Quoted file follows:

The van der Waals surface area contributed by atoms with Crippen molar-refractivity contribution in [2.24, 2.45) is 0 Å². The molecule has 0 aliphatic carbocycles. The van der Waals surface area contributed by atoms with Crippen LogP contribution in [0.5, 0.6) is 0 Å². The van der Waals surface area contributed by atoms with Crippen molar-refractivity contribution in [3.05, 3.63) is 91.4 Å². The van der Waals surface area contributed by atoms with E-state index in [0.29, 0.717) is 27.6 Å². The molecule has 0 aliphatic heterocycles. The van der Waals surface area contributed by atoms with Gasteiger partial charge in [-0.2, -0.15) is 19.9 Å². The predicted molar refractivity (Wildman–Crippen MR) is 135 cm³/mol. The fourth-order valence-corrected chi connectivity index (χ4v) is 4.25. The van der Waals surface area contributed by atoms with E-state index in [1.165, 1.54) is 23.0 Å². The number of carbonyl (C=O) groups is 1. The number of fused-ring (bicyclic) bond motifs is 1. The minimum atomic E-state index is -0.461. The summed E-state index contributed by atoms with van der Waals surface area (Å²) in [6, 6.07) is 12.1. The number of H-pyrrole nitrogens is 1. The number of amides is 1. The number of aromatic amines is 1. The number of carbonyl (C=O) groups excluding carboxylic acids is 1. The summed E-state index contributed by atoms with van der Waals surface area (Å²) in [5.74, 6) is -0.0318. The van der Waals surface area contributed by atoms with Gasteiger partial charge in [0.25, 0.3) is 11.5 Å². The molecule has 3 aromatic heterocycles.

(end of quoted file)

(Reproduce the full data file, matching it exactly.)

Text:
The van der Waals surface area contributed by atoms with Crippen molar-refractivity contribution in [2.24, 2.45) is 0 Å². The molecule has 0 aliphatic carbocycles. The van der Waals surface area contributed by atoms with Crippen LogP contribution in [0.5, 0.6) is 0 Å². The van der Waals surface area contributed by atoms with Crippen molar-refractivity contribution in [3.05, 3.63) is 91.4 Å². The van der Waals surface area contributed by atoms with E-state index in [0.29, 0.717) is 27.6 Å². The molecule has 0 aliphatic heterocycles. The van der Waals surface area contributed by atoms with Gasteiger partial charge in [-0.2, -0.15) is 19.9 Å². The predicted molar refractivity (Wildman–Crippen MR) is 135 cm³/mol. The fourth-order valence-corrected chi connectivity index (χ4v) is 4.25. The van der Waals surface area contributed by atoms with E-state index in [1.165, 1.54) is 23.0 Å². The number of carbonyl (C=O) groups is 1. The number of fused-ring (bicyclic) bond motifs is 1. The minimum atomic E-state index is -0.461. The summed E-state index contributed by atoms with van der Waals surface area (Å²) in [6, 6.07) is 12.1. The number of H-pyrrole nitrogens is 1. The number of amides is 1. The number of aromatic amines is 1. The number of carbonyl (C=O) groups excluding carboxylic acids is 1. The summed E-state index contributed by atoms with van der Waals surface area (Å²) in [5.74, 6) is -0.0318. The van der Waals surface area contributed by atoms with Gasteiger partial charge in [0.25, 0.3) is 11.5 Å². The molecule has 3 aromatic heterocycles.